Hannah Church plays Sophie and Kristin Markiton is her mother, Donna, in “Mamma Mia!” at the Aurora Theatre. CONTRIBUTED BY CHRISTOPHER BARTELSKI

Theater review: Aurora’s ‘Mamma Mia!’ appeals to ‘Dancing Queen’ in you

“Mamma Mia!” — the ABBA jukebox musical — opened on Broadway in October 2001. I remember this vividly because when I went up to New York to see it, the smoke was still wafting from ground zero.

It was a horrific scene, but the city put on a strong front. People said maybe this giddy musical, about a girl on the cusp of marriage who yearns to know her real father, was the kind of silly escapism that would do the heart good.

I had my doubts, but in the end, I didn’t mind “Mamma Mia!”

Sure, the story of the jaded innkeeper, her upbeat daughter and the men (not in) their lives felt stitched together with Scotch tape. But after all the campy shenanigans, ridiculous plot twists and over-the-top-costumes, it managed to bring out my inner “Dancing Queen,” which to be perfectly honest is not that difficult.

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Apparently lots of viewers felt the same: “Mamma Mia!” lit up the Great White Way for 14 years and spawned a Meryl Streep movie and a forthcoming sequel. And now that its national tour has ended, it will be produced by regional theaters all over America.

First in line for the Atlanta region is Aurora Theatre. If you plan to see it, better get your “Money, Money, Money” together and go online — quick. At press time, the Lawrenceville run was 96 percent sold out. However, the production will move to Georgia Tech’s Ferst Center for the Arts for a second run in June.

While super-trouper Aurora has produced some superb material over the years, this Justin Anderson-directed effort is, to put it gently, rather uneven. Often, it’s cringe-worthy. As in, “Darling can you hear me, S.O.S.”

For those who don’t know the story, allow me to explain: As Sophie (Hannah Church) prepares to marry Sky (Nick Arapoglou) on the Greek island where her mother, Donna (Kristin Markiton), owns a B&B, she sends letters to three men she reads about in her mother’s diary. One of them, she surmises, must be her long-lost father.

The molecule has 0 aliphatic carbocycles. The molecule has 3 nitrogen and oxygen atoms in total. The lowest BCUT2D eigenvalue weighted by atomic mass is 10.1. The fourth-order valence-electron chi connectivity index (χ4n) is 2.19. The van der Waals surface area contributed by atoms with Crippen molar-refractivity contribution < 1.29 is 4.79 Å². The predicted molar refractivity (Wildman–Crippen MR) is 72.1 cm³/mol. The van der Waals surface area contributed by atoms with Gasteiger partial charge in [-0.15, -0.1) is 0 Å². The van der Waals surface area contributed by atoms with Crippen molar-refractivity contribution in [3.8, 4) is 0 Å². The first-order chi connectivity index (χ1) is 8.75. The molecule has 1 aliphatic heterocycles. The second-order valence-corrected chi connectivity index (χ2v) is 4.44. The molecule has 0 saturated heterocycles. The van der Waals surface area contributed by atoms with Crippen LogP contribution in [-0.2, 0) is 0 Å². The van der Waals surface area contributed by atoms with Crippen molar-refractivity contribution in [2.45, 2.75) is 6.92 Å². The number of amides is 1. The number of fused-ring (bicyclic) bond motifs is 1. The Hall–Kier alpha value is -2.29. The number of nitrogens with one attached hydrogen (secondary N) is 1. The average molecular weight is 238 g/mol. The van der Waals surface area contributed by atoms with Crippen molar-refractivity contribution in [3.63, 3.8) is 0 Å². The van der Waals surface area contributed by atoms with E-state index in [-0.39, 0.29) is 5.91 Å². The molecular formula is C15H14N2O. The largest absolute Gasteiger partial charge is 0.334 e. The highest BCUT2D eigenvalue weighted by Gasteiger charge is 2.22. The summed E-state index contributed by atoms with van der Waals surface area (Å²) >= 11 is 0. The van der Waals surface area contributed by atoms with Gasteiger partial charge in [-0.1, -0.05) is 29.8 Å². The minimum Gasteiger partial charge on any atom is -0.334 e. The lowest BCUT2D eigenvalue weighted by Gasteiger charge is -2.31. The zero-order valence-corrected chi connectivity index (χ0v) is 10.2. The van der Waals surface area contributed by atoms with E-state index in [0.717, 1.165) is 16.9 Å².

Marcie Millard, Kristin Markiton and Terry Henry are on the verge of reuniting as Donna and the Dynamos in “Mamma Mia!” at Aurora Theatre. CONTRIBUTED BY CHRISTOPHER BARTELSKI
Photo: For the AJC

Meanwhile, fun-loving Rosie (Marcie Millard) and Tanya (Terry Henry) show up, and we learn that they were once part of a girl group with Donna. Their signature songs just happen to be the old disco tunes we know as ABBA’s greatest hits.

That’s the setup for Catherine Johnson’s book, which some souls (more generous than this one) have compared to a Shakespearean farce. Indeed, love will blossom on this time-swept Aegean island, though perhaps not in the way we expect.

Let’s be real: “Mamma Mia!” is not exactly “Twelfth Night,” nor, despite its setting, “The Tempest.” The music is classic, but the plot has limitations. For many audience members, this won’t matter. They come for entertainment, not insight.

Choreographer Ricardo Aponte’s youthful chorus has plenty of energy. But there are moments early on when it feels like the ensemble is making up its own choreography, just jumping around willy-nilly, though I do like the number with the snorkeling flippers.

While the camp aesthetic lends itself to outrageous fashion, designer Alan Yeong dresses Donna and the Dynamos in outfits that at times make them look like sequinned Teletubbies. And Sophie’s dream sequence is truly a wedding nightmare: “Day of the Dead” meets Stephen Sprouse.

As for the performances, Markiton, Church and Arapoglou are all quite talented. But here, Markiton’s Donna is more brittle than likable, and Arapoglou doesn’t quite exude the California surfer-dude aura that you expect from Sky. Likewise, Joseph Pendergrast’s Pepper is hardly the kind of hunk you imagine as prey for world-weary sophisticate Tanya.

Millard makes for a rather zaftig and mature Rosie — not the most elastic mover. Her character’s big song gets caught in her throat (an intentional comedic touch, that is). But Rosie ultimately seduces Travis Smith’s unsuspecting Bill, one of Sophie’s three potential fathers and the best actor in this trio. Greg Frey’s Harry (another potential dad) is funniest when he unveils his true self. And Chris Kayser, fine actor though he may be, doesn’t have the vocal chops required to play Donna’s ex, Sam. Kayser looks out of his element, almost embarrassed to be here.

Aurora’s “Mamma Mia!” brings back all the doubts I had nearly 17 years ago, when it opened on Broadway. It’s a clunker, but it’s also impervious to criticism. For audiences willing to “Take a Chance,” even when it’s not in top form, it’s the equivalent of armchair travel, guaranteed to transport you to a place that is pure pop gossamer and fun.


“Mamma Mia!”

Through April 22. 8 p.m. Tuesdays-Saturdays; 2:30 p.m. Sundays. $40-$75. Aurora Theatre, 128 E. Pike St., Lawrenceville. 678-226-6222, auroratheatre.com. The show transfers to Ferst Center for the Arts at Georgia Tech for an additional 12 shows June 9-24. tickets.arts.gatech.edu.

Bottom line: Still silly after all these years.

The American singing competition was created by Simon Fuller. It began airing on Fox June 11, 2002. It ended its first run April 7, 2016. It's spawned Billboard chart-toppers such as Kelly Clarkson and Jennifer Hudson. Judges have included Mariah Carey, Randy Jackson and Nicki Minaj. The critically-acclaimed series was revived by ABC in 2017.